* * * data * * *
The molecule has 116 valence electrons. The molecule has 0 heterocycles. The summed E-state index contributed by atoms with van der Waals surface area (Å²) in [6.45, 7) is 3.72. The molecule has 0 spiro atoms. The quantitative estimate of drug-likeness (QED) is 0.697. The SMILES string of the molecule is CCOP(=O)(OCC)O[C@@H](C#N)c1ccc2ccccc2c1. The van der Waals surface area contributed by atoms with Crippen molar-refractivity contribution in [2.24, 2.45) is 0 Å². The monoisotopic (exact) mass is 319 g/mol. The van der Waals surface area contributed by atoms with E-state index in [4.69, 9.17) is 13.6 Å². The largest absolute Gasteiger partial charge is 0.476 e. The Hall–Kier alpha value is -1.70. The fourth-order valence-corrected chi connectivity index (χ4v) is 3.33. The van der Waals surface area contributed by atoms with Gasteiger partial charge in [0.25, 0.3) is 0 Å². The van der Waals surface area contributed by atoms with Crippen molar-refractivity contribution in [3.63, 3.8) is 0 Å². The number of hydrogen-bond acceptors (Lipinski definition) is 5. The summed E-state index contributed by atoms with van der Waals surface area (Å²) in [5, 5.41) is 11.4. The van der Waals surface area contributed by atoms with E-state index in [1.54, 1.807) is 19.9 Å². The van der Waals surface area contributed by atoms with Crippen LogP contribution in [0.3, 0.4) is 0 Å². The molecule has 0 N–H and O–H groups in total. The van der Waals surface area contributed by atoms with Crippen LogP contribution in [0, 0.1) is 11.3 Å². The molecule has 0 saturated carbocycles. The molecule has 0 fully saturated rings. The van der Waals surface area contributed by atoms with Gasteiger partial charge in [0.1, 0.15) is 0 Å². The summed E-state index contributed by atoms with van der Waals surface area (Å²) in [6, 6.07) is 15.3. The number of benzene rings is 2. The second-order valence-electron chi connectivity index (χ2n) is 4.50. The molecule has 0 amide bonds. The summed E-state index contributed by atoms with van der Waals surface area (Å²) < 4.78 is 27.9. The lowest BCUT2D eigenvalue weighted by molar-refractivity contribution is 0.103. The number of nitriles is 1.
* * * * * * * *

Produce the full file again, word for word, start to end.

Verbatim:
The molecule has 116 valence electrons. The molecule has 0 heterocycles. The summed E-state index contributed by atoms with van der Waals surface area (Å²) in [6.45, 7) is 3.72. The molecule has 0 spiro atoms. The quantitative estimate of drug-likeness (QED) is 0.697. The SMILES string of the molecule is CCOP(=O)(OCC)O[C@@H](C#N)c1ccc2ccccc2c1. The van der Waals surface area contributed by atoms with Crippen molar-refractivity contribution in [2.24, 2.45) is 0 Å². The monoisotopic (exact) mass is 319 g/mol. The van der Waals surface area contributed by atoms with E-state index in [4.69, 9.17) is 13.6 Å². The largest absolute Gasteiger partial charge is 0.476 e. The Hall–Kier alpha value is -1.70. The fourth-order valence-corrected chi connectivity index (χ4v) is 3.33. The van der Waals surface area contributed by atoms with Gasteiger partial charge in [0.25, 0.3) is 0 Å². The van der Waals surface area contributed by atoms with Crippen molar-refractivity contribution in [3.63, 3.8) is 0 Å². The number of hydrogen-bond acceptors (Lipinski definition) is 5. The summed E-state index contributed by atoms with van der Waals surface area (Å²) in [5, 5.41) is 11.4. The van der Waals surface area contributed by atoms with E-state index in [1.54, 1.807) is 19.9 Å². The van der Waals surface area contributed by atoms with Crippen LogP contribution in [0.3, 0.4) is 0 Å². The molecule has 0 N–H and O–H groups in total. The van der Waals surface area contributed by atoms with Crippen LogP contribution in [0, 0.1) is 11.3 Å². The molecule has 0 saturated carbocycles. The molecule has 0 fully saturated rings. The van der Waals surface area contributed by atoms with Gasteiger partial charge in [0.1, 0.15) is 0 Å². The summed E-state index contributed by atoms with van der Waals surface area (Å²) in [6, 6.07) is 15.3. The number of benzene rings is 2. The second-order valence-electron chi connectivity index (χ2n) is 4.50. The molecule has 0 amide bonds. The summed E-state index contributed by atoms with van der Waals surface area (Å²) < 4.78 is 27.9. The lowest BCUT2D eigenvalue weighted by molar-refractivity contribution is 0.103. The number of nitriles is 1.